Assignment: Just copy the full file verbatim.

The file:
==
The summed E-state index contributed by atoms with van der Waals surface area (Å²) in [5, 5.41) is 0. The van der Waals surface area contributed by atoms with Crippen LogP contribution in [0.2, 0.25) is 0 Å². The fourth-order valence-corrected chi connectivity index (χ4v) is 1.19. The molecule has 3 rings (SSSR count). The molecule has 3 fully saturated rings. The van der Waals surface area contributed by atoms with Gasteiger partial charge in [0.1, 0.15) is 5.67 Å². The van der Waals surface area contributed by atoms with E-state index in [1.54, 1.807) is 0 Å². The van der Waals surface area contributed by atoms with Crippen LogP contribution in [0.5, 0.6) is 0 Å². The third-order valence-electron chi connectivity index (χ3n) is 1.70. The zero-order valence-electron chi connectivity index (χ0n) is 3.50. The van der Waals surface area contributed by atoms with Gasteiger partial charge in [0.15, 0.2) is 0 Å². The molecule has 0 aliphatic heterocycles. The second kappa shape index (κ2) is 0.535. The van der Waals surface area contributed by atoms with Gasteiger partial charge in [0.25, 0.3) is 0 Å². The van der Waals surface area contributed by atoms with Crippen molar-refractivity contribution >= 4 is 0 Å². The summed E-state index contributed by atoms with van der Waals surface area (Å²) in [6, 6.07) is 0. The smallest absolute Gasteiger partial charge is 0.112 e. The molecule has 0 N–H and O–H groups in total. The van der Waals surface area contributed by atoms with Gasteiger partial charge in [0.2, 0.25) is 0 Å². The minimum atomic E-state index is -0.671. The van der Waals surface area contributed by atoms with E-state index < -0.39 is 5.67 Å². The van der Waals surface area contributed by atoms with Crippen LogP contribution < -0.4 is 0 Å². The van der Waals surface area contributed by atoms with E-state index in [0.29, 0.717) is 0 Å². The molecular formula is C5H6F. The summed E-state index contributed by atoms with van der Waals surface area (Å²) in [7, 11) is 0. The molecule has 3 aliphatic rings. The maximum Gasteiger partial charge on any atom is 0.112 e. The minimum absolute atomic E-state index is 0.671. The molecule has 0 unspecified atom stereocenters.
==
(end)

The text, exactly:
The summed E-state index contributed by atoms with van der Waals surface area (Å²) in [5, 5.41) is 0. The van der Waals surface area contributed by atoms with Crippen LogP contribution in [0.2, 0.25) is 0 Å². The fourth-order valence-corrected chi connectivity index (χ4v) is 1.19. The molecule has 3 rings (SSSR count). The molecule has 3 fully saturated rings. The van der Waals surface area contributed by atoms with Gasteiger partial charge in [0.1, 0.15) is 5.67 Å². The van der Waals surface area contributed by atoms with E-state index in [1.54, 1.807) is 0 Å². The van der Waals surface area contributed by atoms with Crippen LogP contribution in [0.5, 0.6) is 0 Å². The third-order valence-electron chi connectivity index (χ3n) is 1.70. The zero-order valence-electron chi connectivity index (χ0n) is 3.50. The van der Waals surface area contributed by atoms with Gasteiger partial charge in [0.15, 0.2) is 0 Å². The molecule has 0 aliphatic heterocycles. The second kappa shape index (κ2) is 0.535. The van der Waals surface area contributed by atoms with Gasteiger partial charge in [0.25, 0.3) is 0 Å². The van der Waals surface area contributed by atoms with Crippen molar-refractivity contribution >= 4 is 0 Å². The summed E-state index contributed by atoms with van der Waals surface area (Å²) in [6, 6.07) is 0. The smallest absolute Gasteiger partial charge is 0.112 e. The molecule has 0 N–H and O–H groups in total. The van der Waals surface area contributed by atoms with Gasteiger partial charge in [0.2, 0.25) is 0 Å². The minimum atomic E-state index is -0.671. The van der Waals surface area contributed by atoms with E-state index < -0.39 is 5.67 Å². The van der Waals surface area contributed by atoms with Crippen LogP contribution < -0.4 is 0 Å². The van der Waals surface area contributed by atoms with E-state index in [0.29, 0.717) is 0 Å². The molecular formula is C5H6F. The summed E-state index contributed by atoms with van der Waals surface area (Å²) in [7, 11) is 0. The molecule has 3 aliphatic rings. The maximum Gasteiger partial charge on any atom is 0.112 e. The minimum absolute atomic E-state index is 0.671. The molecule has 0 unspecified atom stereocenters.